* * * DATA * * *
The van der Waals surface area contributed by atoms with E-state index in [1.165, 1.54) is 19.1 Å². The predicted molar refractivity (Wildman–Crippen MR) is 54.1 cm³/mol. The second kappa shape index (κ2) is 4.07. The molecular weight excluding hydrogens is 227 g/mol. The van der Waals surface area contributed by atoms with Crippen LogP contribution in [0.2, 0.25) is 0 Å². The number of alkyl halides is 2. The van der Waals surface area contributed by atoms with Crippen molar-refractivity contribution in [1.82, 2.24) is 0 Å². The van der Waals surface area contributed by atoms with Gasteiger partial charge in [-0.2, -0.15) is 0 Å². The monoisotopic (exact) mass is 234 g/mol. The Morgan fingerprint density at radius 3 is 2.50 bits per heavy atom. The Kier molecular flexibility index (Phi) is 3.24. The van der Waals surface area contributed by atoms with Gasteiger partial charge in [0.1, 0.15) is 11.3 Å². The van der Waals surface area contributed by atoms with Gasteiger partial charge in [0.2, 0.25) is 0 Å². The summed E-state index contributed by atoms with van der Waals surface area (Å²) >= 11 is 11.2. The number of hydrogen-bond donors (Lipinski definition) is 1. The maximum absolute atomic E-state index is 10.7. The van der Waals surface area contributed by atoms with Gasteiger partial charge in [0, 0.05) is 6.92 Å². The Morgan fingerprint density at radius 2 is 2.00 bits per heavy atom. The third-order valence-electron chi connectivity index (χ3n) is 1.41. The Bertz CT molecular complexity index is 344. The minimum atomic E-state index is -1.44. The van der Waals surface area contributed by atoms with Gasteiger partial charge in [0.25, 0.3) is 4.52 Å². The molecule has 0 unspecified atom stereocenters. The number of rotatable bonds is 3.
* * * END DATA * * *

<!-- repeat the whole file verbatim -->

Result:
The van der Waals surface area contributed by atoms with E-state index in [1.165, 1.54) is 19.1 Å². The predicted molar refractivity (Wildman–Crippen MR) is 54.1 cm³/mol. The second kappa shape index (κ2) is 4.07. The molecular weight excluding hydrogens is 227 g/mol. The van der Waals surface area contributed by atoms with Crippen LogP contribution in [0.2, 0.25) is 0 Å². The number of alkyl halides is 2. The van der Waals surface area contributed by atoms with Crippen molar-refractivity contribution in [1.82, 2.24) is 0 Å². The van der Waals surface area contributed by atoms with Gasteiger partial charge in [-0.2, -0.15) is 0 Å². The monoisotopic (exact) mass is 234 g/mol. The Morgan fingerprint density at radius 3 is 2.50 bits per heavy atom. The Kier molecular flexibility index (Phi) is 3.24. The van der Waals surface area contributed by atoms with Gasteiger partial charge in [0.1, 0.15) is 11.3 Å². The van der Waals surface area contributed by atoms with Gasteiger partial charge in [0.2, 0.25) is 0 Å². The summed E-state index contributed by atoms with van der Waals surface area (Å²) >= 11 is 11.2. The number of hydrogen-bond donors (Lipinski definition) is 1. The maximum absolute atomic E-state index is 10.7. The van der Waals surface area contributed by atoms with Gasteiger partial charge in [0, 0.05) is 6.92 Å². The Morgan fingerprint density at radius 2 is 2.00 bits per heavy atom. The third-order valence-electron chi connectivity index (χ3n) is 1.41. The Bertz CT molecular complexity index is 344. The minimum atomic E-state index is -1.44. The van der Waals surface area contributed by atoms with Gasteiger partial charge in [0.25, 0.3) is 4.52 Å². The molecule has 0 unspecified atom stereocenters. The number of rotatable bonds is 3.